Wallace did surprising well in all three states. Even though Johnson was an incumbent president, and very popular (his approval rating at the time was close to 75%), Wallace received 34% of the vote in Wisconsin, 30% in Indiana, and 43% in Maryland against “surrogate” candidates standing in for Johnson.

It is important to note that Wisconsin is one of the three states in the Democratic “firewall” that flipped to Trump in 2016. And it, as well as Indiana, are in the industrial Midwest—which globalization and neoliberalism had not yet turned into a “Rustbelt.”

Martin Luther King commented that the results in Maryland showed that “segregation is a national and not a sectional problem.” Wallace swept all eight counties on Maryland’s rural Eastern Shore. It was estimated that more than 90% of white voters there cast their votes for him. (In 2016, Trump received 65% of the Republican primary votes on the Eastern Shore, compared to 54% statewide. In the November general election, his overall vote share in Maryland was only 35%, but he received 57% on the Eastern Shore.) Wallace voters in Glen Burnie, a suburb of Baltimore, “went to the polls with big grins on their faces,” according to a local newspaper editor. “I never saw anything like it. They were going to show Uncle Sam that they had had it.”13

They had had it with what, exactly? Globalization, neoliberalism, and financialization that would not arrive on the scene for another decade or more? This was the heyday of Keynesian “fine tuning” of the economy.

In 1968, Wallace ran for president in the general election as a third-party candidate, against Richard Nixon and Hubert Humphrey, the vice-president. He received 14% of the vote, almost half of which came from outside the states that had been part of the Confederacy. Wallace might have performed even better had Nixon not co-opted his “law and order” message and his claim to be the candidate of “forgotten Americans,” in what Wallace biographer Dan T. Carter has described as “a desperate, undignified game of political catch-up.”14

Wallace once again competed as a Democrat in the 1972 presidential primaries. The battle against de jure segregation had by this time been lost, and Wallace did not try to revive it, but instead ran as an implacable opponent of efforts to achieve the integration of public schools through “forced busing.” In terms of the popular vote, the primary contest was a tight, three-way race between Wallace, Humphrey, and George McGovern, who ultimately secured the nomination. Humphrey obtained 26% of the nationwide popular vote; McGovern received 25%; and Wallace received 23%.15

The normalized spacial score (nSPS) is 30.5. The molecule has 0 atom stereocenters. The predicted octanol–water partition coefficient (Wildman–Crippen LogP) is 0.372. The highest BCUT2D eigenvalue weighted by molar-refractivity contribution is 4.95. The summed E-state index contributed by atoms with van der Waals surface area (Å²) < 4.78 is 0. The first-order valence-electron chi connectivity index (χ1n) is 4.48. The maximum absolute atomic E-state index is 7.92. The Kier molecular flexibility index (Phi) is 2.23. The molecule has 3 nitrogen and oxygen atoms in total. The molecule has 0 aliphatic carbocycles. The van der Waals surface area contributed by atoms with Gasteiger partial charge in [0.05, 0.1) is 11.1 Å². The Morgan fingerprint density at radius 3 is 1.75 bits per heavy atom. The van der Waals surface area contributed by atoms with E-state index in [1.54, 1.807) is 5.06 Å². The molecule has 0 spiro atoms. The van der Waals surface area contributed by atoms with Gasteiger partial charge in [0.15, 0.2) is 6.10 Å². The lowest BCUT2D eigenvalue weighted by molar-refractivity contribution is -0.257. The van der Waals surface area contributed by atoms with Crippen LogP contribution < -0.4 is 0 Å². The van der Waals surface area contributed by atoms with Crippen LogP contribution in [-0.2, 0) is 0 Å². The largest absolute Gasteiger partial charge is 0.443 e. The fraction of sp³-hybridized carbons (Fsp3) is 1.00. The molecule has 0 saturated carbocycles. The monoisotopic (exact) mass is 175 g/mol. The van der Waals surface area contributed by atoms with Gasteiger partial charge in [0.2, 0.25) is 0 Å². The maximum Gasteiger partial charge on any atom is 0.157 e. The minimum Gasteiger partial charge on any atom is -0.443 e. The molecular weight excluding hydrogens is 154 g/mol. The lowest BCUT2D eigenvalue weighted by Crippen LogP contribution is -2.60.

Wallace ran in 17 of the 22 primaries held that year. He won five of them, and came in second in six others. As might be expected, he did very well in the South, winning primaries in all three southern states that held primaries––Florida, North Carolina, and Tennessee––and pulling down an absolute majority of votes in the latter two.
‟What were these voters enraged about? Globalization, neoliberalism, and financialization had not yet arrived on the scene.
Yet Wallace also performed remarkably well outside the South. He won primaries in Michigan—where he again received an absolute majority—and Maryland. He came in second in Indiana, New Mexico, Oregon, Pennsylvania, West Virginia, and Wisconsin.16

Michigan, Pennsylvania, and Wisconsin are the three Democratic “firewall” states that flipped to Trump in 2016. And they, as well as Indiana and West Virginia, are part of the “Rustbelt.” This was 1972, however, before globalization and “neoliberalism”; the region was not yet a Rustbelt. Nonetheless, Wallace won a majority of votes in one of these five states and placed second in the other four.

Writing in 1996, Wallace biographer Dan T. Carter remarked that “Wallace, more than any other political figure of the 1960s and early 1970s, sensed the frustrations—the rage—of many American voters, made commonplace a new level of political incivility and intemperate rhetoric, and focused that anger upon a convenient set of scapegoats.”17 What were these voters enraged about? Globalization, neoliberalism, and financialization had not yet arrived on the scene.

For a few examples of the political incivility, intemperate rhetoric, and anger to which Carter refers, consider the following Trump-like moments of Wallace’s campaigning. During the 1964 primaries, 1000 supporters—and about 75 protesters—showed up to hear Wallace speak in Serb Memorial Hall in Milwaukee, Wisconsin (which seated 600). The band played “Swanee River,” an infamous racist minstrel song, and the audience sang the Confederate anthem “Dixie” in English and Polish. The man who introduced Wallace, Bronko Gruber, singled out the only members of the audience who didn’t have the “cordiality to stand up” during the national anthem, “these two colored gentlemen here.” The crowd hissed and booed. Another Black protester, a minister, then shouted “Get your dogs out,” referring to a tactic used by Southern police to intimidate civil rights’ protesters. “I’ll tell you something about your dogs, padre,” Gruber replied. “[T]hree weeks ago tonight a friend of mine was assaulted by three of your countrymen or whatever you want to call them.” As the audience urged him on, Gruber continued, “They beat up old ladies, 83 years old, they rape our women folk, how long can we tolerate this?” Wallace said nothing about these comments.18